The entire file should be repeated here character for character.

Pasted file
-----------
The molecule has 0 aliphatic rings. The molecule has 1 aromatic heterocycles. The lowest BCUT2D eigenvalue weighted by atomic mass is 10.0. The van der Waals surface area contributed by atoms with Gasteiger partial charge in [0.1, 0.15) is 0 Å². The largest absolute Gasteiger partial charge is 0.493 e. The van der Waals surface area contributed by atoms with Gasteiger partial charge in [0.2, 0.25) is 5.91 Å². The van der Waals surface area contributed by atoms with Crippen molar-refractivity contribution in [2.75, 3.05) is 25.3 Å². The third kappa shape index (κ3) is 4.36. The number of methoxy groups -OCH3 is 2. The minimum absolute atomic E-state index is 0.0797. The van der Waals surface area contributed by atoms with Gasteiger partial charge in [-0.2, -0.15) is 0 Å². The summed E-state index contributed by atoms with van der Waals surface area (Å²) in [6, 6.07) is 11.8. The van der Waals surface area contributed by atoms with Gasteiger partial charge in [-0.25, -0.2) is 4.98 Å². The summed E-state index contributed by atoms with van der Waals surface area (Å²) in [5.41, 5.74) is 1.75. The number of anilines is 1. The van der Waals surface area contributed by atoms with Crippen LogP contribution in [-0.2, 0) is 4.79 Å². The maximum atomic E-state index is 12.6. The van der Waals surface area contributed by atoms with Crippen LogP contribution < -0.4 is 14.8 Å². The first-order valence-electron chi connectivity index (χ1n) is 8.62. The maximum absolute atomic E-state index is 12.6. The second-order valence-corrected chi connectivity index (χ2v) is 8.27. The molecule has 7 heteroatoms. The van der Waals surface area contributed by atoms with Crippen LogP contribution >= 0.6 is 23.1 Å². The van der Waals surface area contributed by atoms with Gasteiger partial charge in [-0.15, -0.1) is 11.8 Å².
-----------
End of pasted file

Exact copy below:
The molecule has 0 aliphatic rings. The molecule has 1 aromatic heterocycles. The lowest BCUT2D eigenvalue weighted by atomic mass is 10.0. The van der Waals surface area contributed by atoms with Gasteiger partial charge in [0.1, 0.15) is 0 Å². The largest absolute Gasteiger partial charge is 0.493 e. The van der Waals surface area contributed by atoms with Gasteiger partial charge in [0.2, 0.25) is 5.91 Å². The van der Waals surface area contributed by atoms with Crippen molar-refractivity contribution in [2.75, 3.05) is 25.3 Å². The third kappa shape index (κ3) is 4.36. The number of methoxy groups -OCH3 is 2. The minimum absolute atomic E-state index is 0.0797. The van der Waals surface area contributed by atoms with Gasteiger partial charge in [-0.2, -0.15) is 0 Å². The summed E-state index contributed by atoms with van der Waals surface area (Å²) in [6, 6.07) is 11.8. The van der Waals surface area contributed by atoms with Gasteiger partial charge in [-0.25, -0.2) is 4.98 Å². The summed E-state index contributed by atoms with van der Waals surface area (Å²) in [5.41, 5.74) is 1.75. The number of anilines is 1. The van der Waals surface area contributed by atoms with Crippen LogP contribution in [-0.2, 0) is 4.79 Å². The maximum atomic E-state index is 12.6. The van der Waals surface area contributed by atoms with Crippen LogP contribution < -0.4 is 14.8 Å². The first-order valence-electron chi connectivity index (χ1n) is 8.62. The maximum absolute atomic E-state index is 12.6. The second-order valence-corrected chi connectivity index (χ2v) is 8.27. The molecule has 7 heteroatoms. The van der Waals surface area contributed by atoms with Crippen LogP contribution >= 0.6 is 23.1 Å². The van der Waals surface area contributed by atoms with Gasteiger partial charge in [-0.15, -0.1) is 11.8 Å².